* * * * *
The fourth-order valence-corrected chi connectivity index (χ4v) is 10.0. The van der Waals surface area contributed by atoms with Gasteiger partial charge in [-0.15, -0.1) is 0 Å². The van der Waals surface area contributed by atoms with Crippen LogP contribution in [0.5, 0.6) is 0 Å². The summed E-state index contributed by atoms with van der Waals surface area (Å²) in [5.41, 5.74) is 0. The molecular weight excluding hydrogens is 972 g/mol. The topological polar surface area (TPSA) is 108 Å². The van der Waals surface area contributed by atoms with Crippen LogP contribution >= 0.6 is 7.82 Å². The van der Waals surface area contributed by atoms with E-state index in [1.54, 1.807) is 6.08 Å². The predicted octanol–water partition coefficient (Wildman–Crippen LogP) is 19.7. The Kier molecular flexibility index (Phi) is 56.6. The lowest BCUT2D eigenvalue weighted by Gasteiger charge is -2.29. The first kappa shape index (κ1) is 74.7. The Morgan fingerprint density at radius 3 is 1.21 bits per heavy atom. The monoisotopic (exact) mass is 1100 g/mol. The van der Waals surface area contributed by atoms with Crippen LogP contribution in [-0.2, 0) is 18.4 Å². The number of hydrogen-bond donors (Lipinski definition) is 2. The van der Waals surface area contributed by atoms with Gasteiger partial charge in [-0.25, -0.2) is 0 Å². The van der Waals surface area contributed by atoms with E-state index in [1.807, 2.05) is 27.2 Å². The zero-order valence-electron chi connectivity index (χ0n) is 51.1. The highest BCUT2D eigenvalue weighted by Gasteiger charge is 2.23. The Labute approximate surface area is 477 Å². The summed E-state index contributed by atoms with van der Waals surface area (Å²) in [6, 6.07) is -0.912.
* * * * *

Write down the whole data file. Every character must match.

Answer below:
The fourth-order valence-corrected chi connectivity index (χ4v) is 10.0. The van der Waals surface area contributed by atoms with Gasteiger partial charge in [-0.15, -0.1) is 0 Å². The van der Waals surface area contributed by atoms with Crippen LogP contribution in [0.5, 0.6) is 0 Å². The summed E-state index contributed by atoms with van der Waals surface area (Å²) in [5.41, 5.74) is 0. The molecular weight excluding hydrogens is 972 g/mol. The topological polar surface area (TPSA) is 108 Å². The van der Waals surface area contributed by atoms with Crippen LogP contribution >= 0.6 is 7.82 Å². The van der Waals surface area contributed by atoms with E-state index in [1.54, 1.807) is 6.08 Å². The predicted octanol–water partition coefficient (Wildman–Crippen LogP) is 19.7. The Kier molecular flexibility index (Phi) is 56.6. The lowest BCUT2D eigenvalue weighted by Gasteiger charge is -2.29. The first kappa shape index (κ1) is 74.7. The Morgan fingerprint density at radius 3 is 1.21 bits per heavy atom. The monoisotopic (exact) mass is 1100 g/mol. The van der Waals surface area contributed by atoms with Crippen LogP contribution in [-0.2, 0) is 18.4 Å². The number of hydrogen-bond donors (Lipinski definition) is 2. The van der Waals surface area contributed by atoms with Gasteiger partial charge in [-0.25, -0.2) is 0 Å². The van der Waals surface area contributed by atoms with E-state index in [1.807, 2.05) is 27.2 Å². The zero-order valence-electron chi connectivity index (χ0n) is 51.1. The highest BCUT2D eigenvalue weighted by Gasteiger charge is 2.23. The Labute approximate surface area is 477 Å². The summed E-state index contributed by atoms with van der Waals surface area (Å²) in [6, 6.07) is -0.912.